Screenshot via Mowi Canada West Facebook

A fish farm worker on Vancouver Island made a “once-in-a-lifetime” catch on Monday afternoon — but with his camera, not with his rod. 

At 4:00 p.m. on Monday, December 9th, John Ilett, a manager at Mahatta West Farm, recorded an eagle struggling to escape the grasp of an octopus. 

The eagle looked in serious danger until Ilett and a few other workers intervened in the fight, using a pole to weaken the sea creature’s grip and allow the eagle to swim away. 

See also: Rare grey-white orca calf sighted in Juan de Fuca strait near Vancouver Island (PHOTOS)

The video has since gone viral, with multiple local outlets sharing it and thousands of people viewing the animals’ struggle since it was first posted.

Chris Read, Communications Manager at Mowi Canada West Fish Farms which oversees Mahatta West Farm, says that workers heard splashing and squawking behind their float house and went to investigate.

It was there they had their “once-in-a-lifetime experience,” according to a Facebook post from Mowi. 

Read presumes the eagle had taken an ambitious swipe at the octopus, which fought back in self-defense and refused to let the bird go from its grasp. From there, the octopus attempted to swim to the bottom of the ocean — with the eagle in tow.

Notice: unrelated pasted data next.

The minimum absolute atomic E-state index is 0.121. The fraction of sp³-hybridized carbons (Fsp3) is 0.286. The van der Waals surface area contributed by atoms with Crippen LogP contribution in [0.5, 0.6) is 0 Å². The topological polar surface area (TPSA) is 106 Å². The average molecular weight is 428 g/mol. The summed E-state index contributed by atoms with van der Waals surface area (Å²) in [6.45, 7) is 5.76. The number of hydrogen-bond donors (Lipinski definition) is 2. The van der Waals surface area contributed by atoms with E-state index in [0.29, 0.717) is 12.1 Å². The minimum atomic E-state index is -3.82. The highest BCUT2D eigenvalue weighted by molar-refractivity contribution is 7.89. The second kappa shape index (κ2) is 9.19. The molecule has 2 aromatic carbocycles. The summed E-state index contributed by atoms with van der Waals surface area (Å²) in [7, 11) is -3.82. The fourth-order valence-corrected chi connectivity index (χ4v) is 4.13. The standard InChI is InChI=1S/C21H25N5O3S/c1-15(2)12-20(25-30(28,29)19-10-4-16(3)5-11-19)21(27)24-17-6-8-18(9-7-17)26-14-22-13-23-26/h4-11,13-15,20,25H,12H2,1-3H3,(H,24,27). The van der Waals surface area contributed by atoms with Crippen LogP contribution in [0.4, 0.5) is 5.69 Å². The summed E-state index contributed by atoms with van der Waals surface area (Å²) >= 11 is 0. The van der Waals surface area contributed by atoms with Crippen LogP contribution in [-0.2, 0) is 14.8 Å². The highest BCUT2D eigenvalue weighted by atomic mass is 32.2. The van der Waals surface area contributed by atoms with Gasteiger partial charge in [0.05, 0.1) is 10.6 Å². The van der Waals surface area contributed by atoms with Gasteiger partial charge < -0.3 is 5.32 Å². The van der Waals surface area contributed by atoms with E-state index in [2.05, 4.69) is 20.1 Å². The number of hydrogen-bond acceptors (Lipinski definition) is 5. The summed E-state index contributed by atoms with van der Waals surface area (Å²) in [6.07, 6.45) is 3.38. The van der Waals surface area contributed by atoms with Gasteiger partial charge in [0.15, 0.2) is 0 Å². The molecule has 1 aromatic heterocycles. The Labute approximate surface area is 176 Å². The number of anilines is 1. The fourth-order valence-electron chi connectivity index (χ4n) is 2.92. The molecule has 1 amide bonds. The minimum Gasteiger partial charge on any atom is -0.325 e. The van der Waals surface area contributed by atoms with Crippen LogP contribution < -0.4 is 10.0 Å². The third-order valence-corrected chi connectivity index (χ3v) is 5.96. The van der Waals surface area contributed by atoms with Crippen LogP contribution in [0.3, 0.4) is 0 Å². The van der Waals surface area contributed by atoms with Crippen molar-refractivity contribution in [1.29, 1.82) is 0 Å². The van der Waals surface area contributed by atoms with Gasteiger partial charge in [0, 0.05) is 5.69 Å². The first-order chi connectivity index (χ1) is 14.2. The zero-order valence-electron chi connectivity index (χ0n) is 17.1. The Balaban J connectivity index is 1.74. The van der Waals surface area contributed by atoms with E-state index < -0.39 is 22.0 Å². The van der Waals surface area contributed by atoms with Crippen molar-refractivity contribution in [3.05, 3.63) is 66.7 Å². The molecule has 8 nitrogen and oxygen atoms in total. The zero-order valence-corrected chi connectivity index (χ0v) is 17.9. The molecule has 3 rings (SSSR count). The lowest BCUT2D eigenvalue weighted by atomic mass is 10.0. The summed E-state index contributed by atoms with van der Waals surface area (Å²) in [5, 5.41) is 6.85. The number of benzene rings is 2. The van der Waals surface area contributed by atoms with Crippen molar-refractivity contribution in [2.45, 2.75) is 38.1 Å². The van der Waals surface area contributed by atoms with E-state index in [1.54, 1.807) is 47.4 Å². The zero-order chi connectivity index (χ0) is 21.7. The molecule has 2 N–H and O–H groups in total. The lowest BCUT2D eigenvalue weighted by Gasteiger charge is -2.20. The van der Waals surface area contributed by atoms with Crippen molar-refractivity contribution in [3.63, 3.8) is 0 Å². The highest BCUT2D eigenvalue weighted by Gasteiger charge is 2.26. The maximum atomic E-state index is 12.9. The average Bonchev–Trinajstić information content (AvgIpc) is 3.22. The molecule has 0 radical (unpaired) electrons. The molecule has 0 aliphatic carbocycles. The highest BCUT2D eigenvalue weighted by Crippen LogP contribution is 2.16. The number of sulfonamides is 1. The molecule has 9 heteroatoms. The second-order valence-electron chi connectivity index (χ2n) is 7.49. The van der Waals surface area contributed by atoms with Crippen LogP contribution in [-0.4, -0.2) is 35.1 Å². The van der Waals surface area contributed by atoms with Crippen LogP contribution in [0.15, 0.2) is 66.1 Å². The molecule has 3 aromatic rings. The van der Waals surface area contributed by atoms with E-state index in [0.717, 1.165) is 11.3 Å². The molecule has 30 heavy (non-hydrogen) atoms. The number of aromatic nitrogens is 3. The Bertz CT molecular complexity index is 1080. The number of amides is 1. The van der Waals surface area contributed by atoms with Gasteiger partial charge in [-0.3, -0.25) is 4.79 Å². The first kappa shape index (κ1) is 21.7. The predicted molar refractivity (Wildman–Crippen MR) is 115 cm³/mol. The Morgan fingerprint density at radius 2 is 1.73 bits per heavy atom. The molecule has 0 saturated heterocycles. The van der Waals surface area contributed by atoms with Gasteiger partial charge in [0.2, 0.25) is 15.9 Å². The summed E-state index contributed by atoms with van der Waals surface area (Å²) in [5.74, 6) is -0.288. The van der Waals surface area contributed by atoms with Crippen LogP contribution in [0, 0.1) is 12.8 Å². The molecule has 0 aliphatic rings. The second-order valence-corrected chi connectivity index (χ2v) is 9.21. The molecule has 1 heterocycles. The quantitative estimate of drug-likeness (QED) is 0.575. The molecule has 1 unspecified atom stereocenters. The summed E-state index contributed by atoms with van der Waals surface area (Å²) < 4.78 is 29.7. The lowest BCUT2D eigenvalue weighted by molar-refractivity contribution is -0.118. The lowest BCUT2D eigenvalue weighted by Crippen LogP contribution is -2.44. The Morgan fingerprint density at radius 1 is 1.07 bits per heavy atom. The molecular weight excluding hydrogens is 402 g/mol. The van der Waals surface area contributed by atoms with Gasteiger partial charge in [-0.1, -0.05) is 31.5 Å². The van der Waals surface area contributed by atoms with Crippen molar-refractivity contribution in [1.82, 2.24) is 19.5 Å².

“At first they held back, not wanting to intrude on a natural process,” Read explains in a phone interview with Victoria Buzz. 

But once the workers realized they were only going to watch an eagle needlessly drown to death, they stepped in. 

According to Mowi’s Facebook post, the octopus swam away unharmed and the eagle retreated to a nearby branch before flying away. A worker involved in the incident posted the video to Facebook, where it took off in popularity. 

“Everyone’s seen eagles, and a few lucky people have seen octopuses,” Read says, “But no one has seen them interact like this.” 

Even with thousands of people viewing the video, Read still hasn’t heard of a similar story. 

“One hundred percent of reactions have just been, ‘Holy cow!’” 

See for yourself: